May 24, 2019

Debating Religion’s Role in American Politics

From left: Reinhard Krauss, Rabbi Adam Greenwald, Rev. Jonathan Chute and Aziza Hasan discuss religion and politics at American Jewish University.

“We are here to learn something about the distinctive insights and perhaps the helpful wisdom that Judaism, Christianity and Islam can bring to this crucial conversation of religion and politics based on the long history of each of these religious traditions.”

With those remarks, Reinhard Krauss, executive director of the Academy for Judaic, Christian and Islamic Studies, introduced a recent panel discussion held at American Jewish University (AJU).

The event was part of the series “Let’s Talk About Religion,” which features interreligious conversations highlighting the similarities and differences between Judaism, Christianity and Islam.

Krauss served as the moderator for this panel discussion, titled “God in the Voting Booth? The Role of Religion in American Politics.”  The panel featured Rabbi Adam Greenwald, director of AJU’s Miller Introduction to Judaism Program; Jonathan Chute, senior pastor at Rolling Hills United Methodist Church; and Aziza Hasan, executive director of NewGround: A Muslim-Jewish Partnership for Change.

Hasan said religion and politics have always intermingled, noting how America’s first president, George Washington, addressed a synagogue about religious freedom and how former Rep. Keith Ellison (D-Minn.) was sworn in to the U.S. House on Thomas Jefferson’s Quran.

Greenwald said the sacred texts of the three monotheistic faiths do not prescribe policy positions. “So I believe one can be motivated by good religion and be a Democrat, and one can be motivated by good religion and be a Republican,” he said. “The question is, are they both responding to the call of religion to be aware of the social ills?”

Although religion has been used as a tool to oppress, Chute said the most sustainable religions are those that ask people to look inward. “I tend to feel that a healthy religious impulse is one that is more critical and actually more specifically self-critical; and one of the differences between what I think of as a healthy religious expression and something that is more reflective of a cult is its capacity for self-criticism,” he said.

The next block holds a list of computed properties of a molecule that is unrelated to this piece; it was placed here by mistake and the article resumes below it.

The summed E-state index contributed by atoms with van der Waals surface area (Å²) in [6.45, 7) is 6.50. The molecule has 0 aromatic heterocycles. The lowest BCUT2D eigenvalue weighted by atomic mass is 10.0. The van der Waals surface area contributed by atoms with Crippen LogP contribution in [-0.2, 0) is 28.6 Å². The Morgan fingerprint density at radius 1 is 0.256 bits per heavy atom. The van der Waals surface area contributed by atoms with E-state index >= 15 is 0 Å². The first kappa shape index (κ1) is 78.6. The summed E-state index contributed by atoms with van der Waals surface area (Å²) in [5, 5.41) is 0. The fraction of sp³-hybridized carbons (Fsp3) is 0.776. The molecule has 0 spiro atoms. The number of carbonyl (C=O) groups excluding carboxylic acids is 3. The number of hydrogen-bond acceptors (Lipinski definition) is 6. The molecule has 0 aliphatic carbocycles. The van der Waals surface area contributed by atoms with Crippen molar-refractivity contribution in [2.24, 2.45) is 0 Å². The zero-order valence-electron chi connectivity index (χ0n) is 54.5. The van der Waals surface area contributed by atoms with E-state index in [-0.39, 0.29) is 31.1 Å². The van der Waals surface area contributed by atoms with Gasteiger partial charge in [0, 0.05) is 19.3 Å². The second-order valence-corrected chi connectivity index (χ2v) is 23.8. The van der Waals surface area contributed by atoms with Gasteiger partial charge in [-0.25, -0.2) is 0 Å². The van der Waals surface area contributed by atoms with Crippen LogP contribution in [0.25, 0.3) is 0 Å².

Hasan said she was struck by a recent article in USA Today that said an increasing number of people feel like their way of life is being threatened by America becoming more diverse.

“If people are feeling like their values, their way of life is going to be threatened because minorities are taking over, we better start listening really quickly,” she said. She added that after the 2018 shooting at the Tree of Life synagogue in Pittsburgh, she was heartened to see people of diverse political beliefs coming together for a vigil at the Federal Building in Westwood. “We all got to grieve that night,” she said.

Similarly, Greenwald said the same groups that turned out to support one another after the Tree of Life shooting came out to express solidarity following the recent shootings at the mosques in New Zealand.

While the speakers said religion is a force for good in political and civil life, Krauss noted that established religions have not always aligned with good causes such as the civil rights movement and figures like Martin Luther King Jr.

During the event’s Q&A session, an audience member asked for the panelists’ opinions of Rep. Ilhan Omar (D-Minn.), who has made anti-Israel statements on Twitter. Hasan, who was raised in Jordan by a Christian-American mother and a Muslim-Palestinian father, denounced the rise of “anti-Jewish sentiment.” She said the controversy surrounding Omar’s anti-Israel statements has furthered her education about the many forms of anti-Semitism.

“I can see tropes I was blind to before, and it’s been a journey,” Hasan said.

When an audience member said that clergy who use their pulpits to express political positions bothered him, Chute agreed. “I try to preach in a way that invites people to ask their own questions and to wrestle with things that I think are substantive and important,” he said, “but I really seek to avoid proscription and partisan pronouncement.”